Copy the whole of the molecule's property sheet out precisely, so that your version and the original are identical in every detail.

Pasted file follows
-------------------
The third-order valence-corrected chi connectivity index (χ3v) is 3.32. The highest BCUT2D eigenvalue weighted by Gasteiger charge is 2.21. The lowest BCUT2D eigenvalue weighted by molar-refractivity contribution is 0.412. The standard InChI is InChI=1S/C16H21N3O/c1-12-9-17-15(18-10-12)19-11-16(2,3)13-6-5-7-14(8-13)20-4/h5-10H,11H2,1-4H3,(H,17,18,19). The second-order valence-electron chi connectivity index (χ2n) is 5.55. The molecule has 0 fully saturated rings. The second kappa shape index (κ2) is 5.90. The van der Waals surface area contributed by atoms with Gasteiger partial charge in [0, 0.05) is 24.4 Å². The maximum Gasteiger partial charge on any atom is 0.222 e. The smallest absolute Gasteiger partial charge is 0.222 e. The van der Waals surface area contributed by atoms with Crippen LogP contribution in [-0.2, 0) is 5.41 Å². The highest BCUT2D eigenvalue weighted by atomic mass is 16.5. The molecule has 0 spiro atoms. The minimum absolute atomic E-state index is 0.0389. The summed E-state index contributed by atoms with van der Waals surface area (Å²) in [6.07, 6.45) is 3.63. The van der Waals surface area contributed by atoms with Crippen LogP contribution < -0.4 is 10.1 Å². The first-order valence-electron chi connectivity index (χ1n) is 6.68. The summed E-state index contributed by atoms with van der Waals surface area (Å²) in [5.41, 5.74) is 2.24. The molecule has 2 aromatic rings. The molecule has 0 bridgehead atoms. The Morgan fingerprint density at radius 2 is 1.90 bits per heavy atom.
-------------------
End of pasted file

The third-order valence-corrected chi connectivity index (χ3v) is 3.32. The highest BCUT2D eigenvalue weighted by Gasteiger charge is 2.21. The lowest BCUT2D eigenvalue weighted by molar-refractivity contribution is 0.412. The standard InChI is InChI=1S/C16H21N3O/c1-12-9-17-15(18-10-12)19-11-16(2,3)13-6-5-7-14(8-13)20-4/h5-10H,11H2,1-4H3,(H,17,18,19). The second-order valence-electron chi connectivity index (χ2n) is 5.55. The molecule has 0 fully saturated rings. The second kappa shape index (κ2) is 5.90. The van der Waals surface area contributed by atoms with Gasteiger partial charge in [0, 0.05) is 24.4 Å². The maximum Gasteiger partial charge on any atom is 0.222 e. The smallest absolute Gasteiger partial charge is 0.222 e. The van der Waals surface area contributed by atoms with Crippen LogP contribution in [-0.2, 0) is 5.41 Å². The highest BCUT2D eigenvalue weighted by atomic mass is 16.5. The molecule has 0 spiro atoms. The minimum absolute atomic E-state index is 0.0389. The summed E-state index contributed by atoms with van der Waals surface area (Å²) in [6.07, 6.45) is 3.63. The van der Waals surface area contributed by atoms with Crippen LogP contribution < -0.4 is 10.1 Å². The first-order valence-electron chi connectivity index (χ1n) is 6.68. The summed E-state index contributed by atoms with van der Waals surface area (Å²) in [5.41, 5.74) is 2.24. The molecule has 2 aromatic rings. The molecule has 0 bridgehead atoms. The Morgan fingerprint density at radius 2 is 1.90 bits per heavy atom.